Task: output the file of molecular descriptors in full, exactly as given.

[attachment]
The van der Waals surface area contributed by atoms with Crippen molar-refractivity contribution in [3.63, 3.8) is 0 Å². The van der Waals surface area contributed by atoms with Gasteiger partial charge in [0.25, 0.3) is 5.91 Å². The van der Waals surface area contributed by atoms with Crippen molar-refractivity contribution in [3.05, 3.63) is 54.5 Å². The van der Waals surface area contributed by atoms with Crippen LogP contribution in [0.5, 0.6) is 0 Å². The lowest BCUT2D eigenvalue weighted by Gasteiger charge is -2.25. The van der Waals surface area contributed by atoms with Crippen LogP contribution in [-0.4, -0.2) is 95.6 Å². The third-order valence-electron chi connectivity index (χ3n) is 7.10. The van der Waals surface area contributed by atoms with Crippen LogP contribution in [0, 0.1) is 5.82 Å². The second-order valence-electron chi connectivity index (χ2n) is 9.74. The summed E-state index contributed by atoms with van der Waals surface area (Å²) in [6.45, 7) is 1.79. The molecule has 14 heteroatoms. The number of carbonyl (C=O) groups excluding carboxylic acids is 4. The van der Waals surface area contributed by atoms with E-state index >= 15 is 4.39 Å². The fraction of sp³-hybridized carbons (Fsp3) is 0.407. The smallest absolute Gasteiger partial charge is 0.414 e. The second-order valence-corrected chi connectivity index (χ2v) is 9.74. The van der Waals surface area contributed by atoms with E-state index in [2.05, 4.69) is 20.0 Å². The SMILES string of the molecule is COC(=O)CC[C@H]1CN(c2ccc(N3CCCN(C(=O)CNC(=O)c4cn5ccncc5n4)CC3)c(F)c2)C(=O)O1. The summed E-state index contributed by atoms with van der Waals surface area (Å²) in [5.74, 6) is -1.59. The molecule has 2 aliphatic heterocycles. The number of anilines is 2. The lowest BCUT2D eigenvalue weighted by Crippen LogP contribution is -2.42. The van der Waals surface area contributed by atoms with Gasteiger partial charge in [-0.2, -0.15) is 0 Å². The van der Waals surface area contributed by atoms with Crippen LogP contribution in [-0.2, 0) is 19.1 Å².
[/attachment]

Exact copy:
The van der Waals surface area contributed by atoms with Crippen molar-refractivity contribution in [3.63, 3.8) is 0 Å². The van der Waals surface area contributed by atoms with Gasteiger partial charge in [0.25, 0.3) is 5.91 Å². The van der Waals surface area contributed by atoms with Crippen molar-refractivity contribution in [3.05, 3.63) is 54.5 Å². The van der Waals surface area contributed by atoms with Crippen LogP contribution in [0.5, 0.6) is 0 Å². The lowest BCUT2D eigenvalue weighted by Gasteiger charge is -2.25. The van der Waals surface area contributed by atoms with Crippen LogP contribution in [-0.4, -0.2) is 95.6 Å². The third-order valence-electron chi connectivity index (χ3n) is 7.10. The van der Waals surface area contributed by atoms with Crippen LogP contribution in [0, 0.1) is 5.82 Å². The second-order valence-electron chi connectivity index (χ2n) is 9.74. The summed E-state index contributed by atoms with van der Waals surface area (Å²) in [6.45, 7) is 1.79. The molecule has 14 heteroatoms. The number of carbonyl (C=O) groups excluding carboxylic acids is 4. The van der Waals surface area contributed by atoms with E-state index >= 15 is 4.39 Å². The fraction of sp³-hybridized carbons (Fsp3) is 0.407. The smallest absolute Gasteiger partial charge is 0.414 e. The second-order valence-corrected chi connectivity index (χ2v) is 9.74. The van der Waals surface area contributed by atoms with E-state index in [2.05, 4.69) is 20.0 Å². The SMILES string of the molecule is COC(=O)CC[C@H]1CN(c2ccc(N3CCCN(C(=O)CNC(=O)c4cn5ccncc5n4)CC3)c(F)c2)C(=O)O1. The summed E-state index contributed by atoms with van der Waals surface area (Å²) in [5.74, 6) is -1.59. The molecule has 2 aliphatic heterocycles. The number of anilines is 2. The lowest BCUT2D eigenvalue weighted by Crippen LogP contribution is -2.42. The van der Waals surface area contributed by atoms with Gasteiger partial charge in [-0.2, -0.15) is 0 Å². The van der Waals surface area contributed by atoms with Crippen LogP contribution in [-0.2, 0) is 19.1 Å².